“Where is the real Less? Less the young man terrified of love? The dead-serious Less of twenty-five years ago? Well, he has not packed him at all. After all these years, Less doesn’t even know where he’s stored.” ― Andrew Sean Greer, Less
Less, by Andrew Sean Greer, is a funny and engaging picaresque novel. Told by an omniscient narrator and portrayed through a well-structured plot, the humor is sometimes over-the-top, at least for this reader, and the story fascinates with the world of a not quite mainstream writer.
The novel opens when Arthur Less finds Freddy, his much younger, part-time lover of the past nine years—the one Less keeps warning not to become too attached to him—telling Less he’s met somebody else. When the wedding invitation arrives Less, a mediocre but earnest author, opens his desk drawer and fishes his hand through a sea of likewise mediocre professional invitations. If he accepts them all he would have the ingredients for a trip around the world and be out of town for the wedding and his dreaded fiftieth birthday, too. Less thinks, “What could possibly go wrong?”
So begins Greer’s sometimes hilarious ode to travel. From Less’s “Thumbelina bottle of red wine” to the “prison blanket, prison pillow” to which he clings, to his years-long battle to be refunded his VAT, Less is every person who wants to see the world but not deal with the struggle to get there. He’s also every person who’s armored himself against heartache by avoiding serious commitments.
Arthur Less has, for the past decade and a half, remained a bachelor. This came after a long period of living with an older poet, Robert Brownburn, that consumed his life till he suddenly found himself approaching middle age. Now he faced a second stage of life and swore he would not give it to anyone; he would enjoy it. He would enjoy it alone. But: how to live alone and yet not be alone? His strategy was to “renounce love completely.” He had lovers but did not grow close. Hence his treatment of Freddy. And his impulse to flee.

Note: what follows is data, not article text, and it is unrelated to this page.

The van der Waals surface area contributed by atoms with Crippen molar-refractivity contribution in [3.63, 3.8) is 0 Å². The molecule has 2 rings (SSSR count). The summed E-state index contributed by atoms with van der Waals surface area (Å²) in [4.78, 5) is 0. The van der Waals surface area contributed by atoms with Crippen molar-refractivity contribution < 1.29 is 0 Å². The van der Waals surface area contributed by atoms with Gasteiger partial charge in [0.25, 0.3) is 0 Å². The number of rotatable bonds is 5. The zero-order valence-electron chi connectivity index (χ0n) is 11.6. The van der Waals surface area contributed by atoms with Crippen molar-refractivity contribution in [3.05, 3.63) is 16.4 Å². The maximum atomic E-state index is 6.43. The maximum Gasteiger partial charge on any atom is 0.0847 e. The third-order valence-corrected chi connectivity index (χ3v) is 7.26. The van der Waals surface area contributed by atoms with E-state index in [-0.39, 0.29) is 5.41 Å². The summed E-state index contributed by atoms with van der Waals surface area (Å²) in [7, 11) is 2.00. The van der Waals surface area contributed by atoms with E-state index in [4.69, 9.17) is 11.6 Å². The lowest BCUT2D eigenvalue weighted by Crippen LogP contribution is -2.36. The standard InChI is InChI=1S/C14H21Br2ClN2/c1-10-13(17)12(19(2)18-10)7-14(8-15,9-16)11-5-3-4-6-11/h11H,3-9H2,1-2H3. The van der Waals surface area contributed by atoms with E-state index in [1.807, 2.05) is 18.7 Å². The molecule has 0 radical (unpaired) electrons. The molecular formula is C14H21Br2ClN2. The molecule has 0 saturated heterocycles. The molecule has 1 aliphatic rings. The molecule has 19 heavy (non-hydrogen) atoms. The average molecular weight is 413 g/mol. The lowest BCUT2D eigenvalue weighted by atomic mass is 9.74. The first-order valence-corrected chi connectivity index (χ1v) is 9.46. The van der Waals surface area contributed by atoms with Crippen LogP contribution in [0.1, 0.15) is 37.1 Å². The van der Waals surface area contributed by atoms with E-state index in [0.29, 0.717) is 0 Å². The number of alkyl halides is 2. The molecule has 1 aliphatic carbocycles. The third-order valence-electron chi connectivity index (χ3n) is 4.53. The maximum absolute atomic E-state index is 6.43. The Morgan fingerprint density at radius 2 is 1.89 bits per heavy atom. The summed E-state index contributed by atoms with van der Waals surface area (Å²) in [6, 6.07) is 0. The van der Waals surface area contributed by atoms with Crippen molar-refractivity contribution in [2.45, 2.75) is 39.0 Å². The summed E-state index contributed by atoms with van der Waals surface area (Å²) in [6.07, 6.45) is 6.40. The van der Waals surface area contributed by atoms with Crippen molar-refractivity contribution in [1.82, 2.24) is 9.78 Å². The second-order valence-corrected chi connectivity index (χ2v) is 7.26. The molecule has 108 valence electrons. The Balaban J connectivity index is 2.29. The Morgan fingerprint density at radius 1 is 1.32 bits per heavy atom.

Following this wonderfully funny-sad introduction, the picaresque stage takes over and we visit several countries with Arthur. The structure of the novel mirrors his round-the-world trip. Each chapter reveals a new country, new obstacles, and a new cast of characters. Less drags along his emotional baggage from place to place, and any random event can trigger a memory from his past with Robert or Freddy or from his childhood; he is never alone. In theory, all this backstory could slow down the plot, but he continually enters new situations. Each of them are fraught with worries and humorous moments like his stop in Germany where he teaches a course he delightfully calls "Read Like a Vampire, Write Like Frankenstein". This is based on "his own notion that writers read other works in order to take their best parts." With this as his set-up the humor is upped by his own less-than-expert knowledge of German which leads his students (behind his back) to label him "Peter Pan" due to his puerile exposition of the language. In this episode as all others, while he may sometimes be uncomfortable, he always survives to continue to another country.
While he doesn't intend as much the journey becomes an inadvertent quest for the meaning of love in his life. At a party in Paris, Less feels like the only single fifty-year-old with no prospects in sight. While sitting at a bar in Morocco on the eve of his birthday, Less’s female friend, also recently dumped, ponders whether love is “walking the fucking dog so the other one can sleep in” or if “it’s this earth-shattering thing. . . . Something I’ve never felt. Have you?” Less can’t answer. Much later while talking to Robert on the phone, he remembers his former partner’s deep longing for him and wonders if he’ll ever be loved that way again. Less finally asks the question he’s been trying to evade: “Am I too old to meet someone?” It is in moments like this, surprising moments of tenderness, when Less’s armor crumbles that he’s forced to face his ache inside.
Greer satirizes much of the writing life, from the agent who tells Less his novel is “too wistful. Too poignant,” to a ceremony for an obscure award, to a writing conference, to discuss not Less’s own books but the work of his long-ago lover, the genius poet Robert Brownburn. Greer reaches beyond satire to give glimpses into the character’s writing process -- moments where he describes the interior act of writing and the working of a creative mind. The humor in the novel's picaresque sections seems subdued compared to the opening sections, and sometimes seems to be merely tired farcical episodes, but the novel as a whole is more than entertaining, With Arthur's meditations on love and its loss it raises serious issues for the reader. The result justifies, in my opinion, the prize-winning status of this contemporary novel.